The two-time defending NL champion Dodgers were never really in the race. They finished in third place with a record of 79-83. The NL West came down to the Reds and Houston Astros. The Reds took the lead in August and had a 2 1/2 game lead going into Houston for a crucial three-game series in the Astrodome on September 23. Seaver and JR Richard locked into a duel that ended with the Astros winning 3-2 in 13 innings. Richard pitched 11 innings (striking out 15 Reds) and Seaver went 9. Joe Niekro won his twentieth game the next night as Houston beat the Reds and LaCoss 4-1 to pull within a half game. It was Frank Pastore who won the biggest game of the year the next night, throwing a complete game 7-1 victory. It stopped the bleeding and the Reds led by 1 1/2 games with a week to go. Five days later, Pastore threw a four-hit shutout against Atlanta that clinched the Division title.

The Playoffs

After holding off the Astros, the Reds played an old nemesis, the Pittsburgh Pirates, in the playoffs. This was the “We Are Family” Pirates, led by Willie Stargell and Dave Parker. The first two games were at Riverfront Stadium and the Reds lost each in extra innings. Seaver and Pastore pitched well but Hume and Bair gave up home runs in extra innings and the Pirates took a 2-0 lead. LaCoss was hit hard in Game 3, and the Pirates won easily 7-1. It was the first time ever the Reds had been swept in an NL playoff Series.

Meeting Mac

In mid-October of 1979, I stopped by Northgate Lanes, a bowling alley in Galesburg, Illinois for a beer. At the bar that night, I saw a well dressed older guy with a distinctive hawk nose. It was John McNamara. What, I asked myself, is John McNamara doing here in Galesburg, 370 miles west up Interstate 74 from Cincinnati?

After downing a beer, I went over to McNamara who was having a cup of coffee and unbothered by anyone. “Excuse me, but aren’t you John McNamara, the manager of the Reds?” I asked. “I sure am,” replied McNamara extending his right hand out for a handshake. Despite what was a disappointing performance in the playoffs, McNamara was glad to talk baseball. We did for over an hour. We talked about the centerfield situation, second base and Frank Pastore, of course. He enjoyed our conversation, and I certainly did. I didn’t bother him for an autograph or a picture; we just talked about the Reds. No one bothered us because no one around here recognized him. It turns out he was on his way to Rock Island (about 40 miles from here) to visit relatives enroute to California.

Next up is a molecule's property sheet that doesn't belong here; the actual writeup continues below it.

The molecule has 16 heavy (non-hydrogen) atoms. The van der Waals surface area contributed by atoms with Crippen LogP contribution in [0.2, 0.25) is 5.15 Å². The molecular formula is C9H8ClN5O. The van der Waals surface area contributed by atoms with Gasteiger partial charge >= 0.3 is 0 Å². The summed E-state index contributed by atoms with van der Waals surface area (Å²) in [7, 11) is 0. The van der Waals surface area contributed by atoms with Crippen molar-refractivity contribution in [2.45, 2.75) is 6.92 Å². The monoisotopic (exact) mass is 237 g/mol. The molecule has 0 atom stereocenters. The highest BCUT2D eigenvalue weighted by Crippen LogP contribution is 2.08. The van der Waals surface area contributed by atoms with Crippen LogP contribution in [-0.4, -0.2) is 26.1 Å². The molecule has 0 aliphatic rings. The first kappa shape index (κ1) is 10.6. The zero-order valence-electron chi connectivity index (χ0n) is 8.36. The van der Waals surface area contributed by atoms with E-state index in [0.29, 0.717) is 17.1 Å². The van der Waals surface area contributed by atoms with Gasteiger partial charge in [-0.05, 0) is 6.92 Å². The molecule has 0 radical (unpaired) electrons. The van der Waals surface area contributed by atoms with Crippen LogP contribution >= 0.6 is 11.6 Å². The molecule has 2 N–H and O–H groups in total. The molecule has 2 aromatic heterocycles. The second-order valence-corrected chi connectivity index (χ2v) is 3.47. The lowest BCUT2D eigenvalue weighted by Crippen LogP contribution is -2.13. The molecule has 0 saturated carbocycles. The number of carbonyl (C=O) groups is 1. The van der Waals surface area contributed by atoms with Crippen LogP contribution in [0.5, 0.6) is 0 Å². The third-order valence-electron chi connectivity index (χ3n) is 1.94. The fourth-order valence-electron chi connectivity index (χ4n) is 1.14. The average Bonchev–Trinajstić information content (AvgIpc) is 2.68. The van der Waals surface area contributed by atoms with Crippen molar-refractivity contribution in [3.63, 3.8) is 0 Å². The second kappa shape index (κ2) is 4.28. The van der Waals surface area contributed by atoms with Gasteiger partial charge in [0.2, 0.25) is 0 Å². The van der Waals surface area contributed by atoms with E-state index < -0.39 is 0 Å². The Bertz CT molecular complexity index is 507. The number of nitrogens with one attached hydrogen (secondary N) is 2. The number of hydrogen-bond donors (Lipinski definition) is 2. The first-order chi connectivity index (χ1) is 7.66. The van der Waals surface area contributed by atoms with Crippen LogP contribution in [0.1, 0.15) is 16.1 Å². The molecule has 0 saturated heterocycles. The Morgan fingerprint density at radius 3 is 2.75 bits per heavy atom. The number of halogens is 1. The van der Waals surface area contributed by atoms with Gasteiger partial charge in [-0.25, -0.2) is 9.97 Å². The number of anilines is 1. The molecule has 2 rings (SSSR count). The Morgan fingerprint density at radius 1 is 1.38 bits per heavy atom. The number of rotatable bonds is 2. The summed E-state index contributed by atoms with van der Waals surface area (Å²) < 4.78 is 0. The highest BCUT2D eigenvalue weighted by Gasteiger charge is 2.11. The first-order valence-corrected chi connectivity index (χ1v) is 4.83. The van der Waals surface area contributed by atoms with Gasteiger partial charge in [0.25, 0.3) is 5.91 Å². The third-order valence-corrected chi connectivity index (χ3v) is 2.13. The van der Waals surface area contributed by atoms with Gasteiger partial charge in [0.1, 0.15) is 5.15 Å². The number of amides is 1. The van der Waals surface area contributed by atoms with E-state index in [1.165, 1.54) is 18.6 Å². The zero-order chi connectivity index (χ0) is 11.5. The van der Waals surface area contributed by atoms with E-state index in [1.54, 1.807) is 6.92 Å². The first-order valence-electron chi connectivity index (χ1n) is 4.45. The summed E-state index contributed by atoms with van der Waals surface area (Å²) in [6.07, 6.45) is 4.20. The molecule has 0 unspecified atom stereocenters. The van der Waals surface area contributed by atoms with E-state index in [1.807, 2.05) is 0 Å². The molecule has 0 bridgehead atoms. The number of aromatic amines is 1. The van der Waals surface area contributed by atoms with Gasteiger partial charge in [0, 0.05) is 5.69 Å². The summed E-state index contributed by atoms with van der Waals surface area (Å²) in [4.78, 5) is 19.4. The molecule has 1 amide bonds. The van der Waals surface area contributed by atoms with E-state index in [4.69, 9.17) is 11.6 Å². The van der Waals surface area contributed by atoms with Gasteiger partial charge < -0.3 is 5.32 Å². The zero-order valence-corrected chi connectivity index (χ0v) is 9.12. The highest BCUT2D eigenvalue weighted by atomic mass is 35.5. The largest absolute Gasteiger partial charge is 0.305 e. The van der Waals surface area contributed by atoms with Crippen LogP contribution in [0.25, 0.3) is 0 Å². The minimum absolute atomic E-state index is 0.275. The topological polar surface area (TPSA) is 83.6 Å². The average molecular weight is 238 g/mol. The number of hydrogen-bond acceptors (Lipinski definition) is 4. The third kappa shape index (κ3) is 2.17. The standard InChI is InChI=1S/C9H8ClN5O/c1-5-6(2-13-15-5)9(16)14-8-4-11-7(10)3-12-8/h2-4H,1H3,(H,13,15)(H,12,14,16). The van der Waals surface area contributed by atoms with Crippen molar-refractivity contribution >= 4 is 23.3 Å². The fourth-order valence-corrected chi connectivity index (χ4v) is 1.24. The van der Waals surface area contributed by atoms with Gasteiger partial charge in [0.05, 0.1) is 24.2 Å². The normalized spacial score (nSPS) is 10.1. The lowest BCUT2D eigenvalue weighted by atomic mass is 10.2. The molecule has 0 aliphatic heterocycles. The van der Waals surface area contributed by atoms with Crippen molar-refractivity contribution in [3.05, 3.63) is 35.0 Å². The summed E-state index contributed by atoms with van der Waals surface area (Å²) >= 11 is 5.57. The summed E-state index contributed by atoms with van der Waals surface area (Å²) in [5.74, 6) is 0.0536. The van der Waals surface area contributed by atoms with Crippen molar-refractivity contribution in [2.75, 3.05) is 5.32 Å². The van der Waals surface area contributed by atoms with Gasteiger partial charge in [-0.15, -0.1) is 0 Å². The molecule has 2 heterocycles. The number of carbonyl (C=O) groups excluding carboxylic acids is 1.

And how ironic is this? Seven years later when McNamara’s Boston Red Sox were one strike away from a World Series victory over the Mets in Game 6, I was at the same bar. I was rooting for Boston because (1) I like McNamara and (2) I hate the Mets. That’s when the ball went between Bill Buckner’s legs, the Mets won Game 6 and won again the next night.

Summary

If you just look at win-loss records, the Reds were slightly worse in 1979 (90-71) than they were in 1978 (92-69.). And that’s what led to Dick Wagner being one of the most hated men in Cincinnati history after he fired Sparky Anderson. Wagner gambled — and was right — that Knight could replace Rose at third base. Collins filled in well for Griffey.

1979 was the end of the Reds most successful decade — ever. There hasn’t been one like it since, not even close. In a way, 1979 was a fitting close of the ’70s; another Division title, another season of two million-plus fans in attendance at Riverfront Stadium and Wagner’s solutions fit at that time; Knight for Rose, Mac for Sparky, Hume and Bair for Eastwick and McEnaney.

But the Reds farm system was starting to dry up. Wagner gambled on players like Paul Householder, Eddie Milner, Gary Redus and Nick Esasky later and came up empty. Within three years, Foster and Griffey were gone. Bench was a third baseman. Knight was traded. The Reds finished in last place in 1982.

Pastore flamed out as well. The 21-year old had a solid season in 1980 (14-7) but that was his high water mark. After his career ended in 1986, Pastore, a former atheist, became the host of a Christian talk radio show in Los Angeles. He died, tragically, in a motorcycle accident on December 17, 2012.

Still, to this day, mention 1979 and I think of Frank Pastore and the way he pitched during the stretch run.

Next up: 1999

11 thoughts on “The 1979 Pennant Race: McNamara’s Band

  1. This reminded me of the transition from Davey Johnson to Knight in the 90s, but with worse results. The reds have often made poor decisions in transitioning from successful teams. This fact worries me for the next 3 years.

  2. I was at game one of the 1979 League Championship season. I fell into a seat in the last row of the “Greens” right behind the Reds dugout (it was actually a folding chair put down in that area they had marked off behind the sections).